The position adopted by NATO on the war in Ukraine continues to coincide with Hungary’s national interests, namely that everything must be done to ensure that the conflict does not spread beyond Ukraine’s borders, Foreign Minister Péter Szijjártó said in Berlin on Sunday.
Addressing a press conference during a break in an informal meeting of NATO foreign ministers, Szijjártó said that as a neighbouring country to Ukraine, what mattered most to Hungary was that the conflict did not spread beyond Ukraine’s borders. That is why, he said, it was “especially good news” that this was the position being taken by the alliance in line with the stance adopted by NATO’s strongest member states.
Everyone in NATO “knows that Hungary is on the side of peace”
and as a neighbour to Ukraine is in a “special situation”, the minister said, adding that “fortunately the voice of common sense is strong enough” within the alliance.
He underlined that NATO is a defence alliance, “and our most important duty and interest is protecting Hungary and the Hungarian people”.
The position that everything must be done to prevent direct conflict between NATO and Russia also enjoys broad support, Szijjártó said.
The situation is “extremely fragile” and requires great caution,
he said. “We, of course, understand and respect that quite a few member states” are aiding Ukraine with weapons deliveries, he said, adding, at the same time, that it was crucial that those deliveries are not made “within the framework of NATO”.
The members of the alliance agree that “NATO is not sending weapons into this conflict”, he said. The reason why Hungary decided not to send weapons to its north-eastern neighbour and banned the transit of weapons deliveries through its territory into Ukraine was to ensure that it does not get dragged into the war, he added.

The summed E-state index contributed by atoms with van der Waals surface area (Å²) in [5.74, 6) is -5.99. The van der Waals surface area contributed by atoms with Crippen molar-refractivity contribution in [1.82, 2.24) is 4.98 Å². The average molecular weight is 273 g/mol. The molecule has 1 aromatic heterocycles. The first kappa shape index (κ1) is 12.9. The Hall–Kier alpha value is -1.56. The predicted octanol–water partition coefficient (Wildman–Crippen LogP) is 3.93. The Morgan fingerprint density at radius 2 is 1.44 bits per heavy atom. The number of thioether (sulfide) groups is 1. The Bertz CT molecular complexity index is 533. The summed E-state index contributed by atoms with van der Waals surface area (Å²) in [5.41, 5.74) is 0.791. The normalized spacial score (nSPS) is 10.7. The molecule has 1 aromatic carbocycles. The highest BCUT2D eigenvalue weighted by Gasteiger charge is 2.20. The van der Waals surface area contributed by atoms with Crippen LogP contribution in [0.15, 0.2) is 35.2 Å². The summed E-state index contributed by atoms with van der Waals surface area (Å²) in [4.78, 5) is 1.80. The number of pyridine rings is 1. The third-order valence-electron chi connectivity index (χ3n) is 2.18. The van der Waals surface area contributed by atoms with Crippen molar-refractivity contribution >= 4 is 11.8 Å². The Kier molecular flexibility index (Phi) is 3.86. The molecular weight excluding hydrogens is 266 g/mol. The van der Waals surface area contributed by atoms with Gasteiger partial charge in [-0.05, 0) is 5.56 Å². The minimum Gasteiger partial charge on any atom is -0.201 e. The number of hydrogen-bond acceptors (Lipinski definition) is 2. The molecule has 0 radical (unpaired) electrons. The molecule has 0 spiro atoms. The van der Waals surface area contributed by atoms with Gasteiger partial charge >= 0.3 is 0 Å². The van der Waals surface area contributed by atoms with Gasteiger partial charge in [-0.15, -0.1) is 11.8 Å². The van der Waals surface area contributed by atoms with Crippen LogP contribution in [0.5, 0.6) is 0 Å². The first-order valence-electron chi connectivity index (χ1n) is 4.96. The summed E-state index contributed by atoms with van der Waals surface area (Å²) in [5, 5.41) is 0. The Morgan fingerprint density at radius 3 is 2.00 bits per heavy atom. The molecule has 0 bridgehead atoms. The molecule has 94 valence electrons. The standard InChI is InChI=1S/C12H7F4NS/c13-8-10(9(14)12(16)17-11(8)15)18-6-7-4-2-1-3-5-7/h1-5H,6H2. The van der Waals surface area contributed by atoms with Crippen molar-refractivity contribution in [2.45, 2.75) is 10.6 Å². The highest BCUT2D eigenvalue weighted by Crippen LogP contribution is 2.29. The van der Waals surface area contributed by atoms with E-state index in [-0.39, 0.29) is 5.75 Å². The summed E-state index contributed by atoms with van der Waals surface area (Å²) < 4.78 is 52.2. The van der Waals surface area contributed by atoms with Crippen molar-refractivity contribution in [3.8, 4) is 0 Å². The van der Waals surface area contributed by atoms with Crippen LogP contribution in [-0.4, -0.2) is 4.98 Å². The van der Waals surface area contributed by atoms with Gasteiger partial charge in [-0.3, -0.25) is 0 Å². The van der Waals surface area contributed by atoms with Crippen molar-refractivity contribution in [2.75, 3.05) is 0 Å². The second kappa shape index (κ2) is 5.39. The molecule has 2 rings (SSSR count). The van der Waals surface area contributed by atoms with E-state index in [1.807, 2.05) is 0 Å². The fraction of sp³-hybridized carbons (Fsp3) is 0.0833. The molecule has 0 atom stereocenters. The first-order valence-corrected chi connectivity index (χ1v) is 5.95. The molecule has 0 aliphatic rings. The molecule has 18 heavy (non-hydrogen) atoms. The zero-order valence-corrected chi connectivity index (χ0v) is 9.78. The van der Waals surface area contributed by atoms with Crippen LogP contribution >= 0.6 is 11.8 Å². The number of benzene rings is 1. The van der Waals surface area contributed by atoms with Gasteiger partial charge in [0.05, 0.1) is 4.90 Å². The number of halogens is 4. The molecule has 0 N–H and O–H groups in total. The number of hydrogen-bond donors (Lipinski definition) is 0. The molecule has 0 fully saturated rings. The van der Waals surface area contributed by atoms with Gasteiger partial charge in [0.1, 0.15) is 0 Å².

Member states also discussed the need to maintain “strategic dialogue with Russia” in the interest of preventing an escalation of the conflict and any “tragic consequences due to certain misunderstandings”, Szijjártó said.
Hungary fully supports this position and welcomes this week’s phone call between the US secretary of defence and Russia’s defence minister, he added.
Concerning the humanitarian aspects of the crisis, Szijjártó said he had told the meeting that Hungary has taken in almost 700,000 refugees from Ukraine. “We of course allow entry to everyone fleeing the war and provide care for them,” he said. Based on the “dynamics” of the war, the number of refugees entering Hungary is not declining, and Hungary is prepared to help anyone fleeing the war, he said.
The meeting also touched on the sanctions being imposed on Russia, Szijjártó said, adding that it was “pointless” to impose sanctions that “hurt us more than the country we would impose them on”.
Hungary stands by its position that “because the Hungarian people are not to blame for the outbreak of this war, nobody can expect them to pay the price of war”, Szijjarto said.
Concerning Finland and Sweden’s bid to join NATO, Szijjarto said Hungary had always backed the alliance’s “open door policy”, adding, however, that the position expressed by Turkey should also be taken into consideration.
As regards NATO’s planned new Strategic Concept, Szijjártó said the alliance must also pay attention to “security challenges” from the south as well as terrorism and illegal migration.
Terrorist groups are looking to take advantage of the fact that Europe’s focus is on the war in Ukraine, and with both Russia and Ukraine being among the world’s top grain exporters, a fall in exports due to the conflict could cause serious food shortages in areas that are already less stable, Szijjártó said. This could lead to a rise in extremism and terrorism, which in turn could lead to the emergence of new migration waves, he added.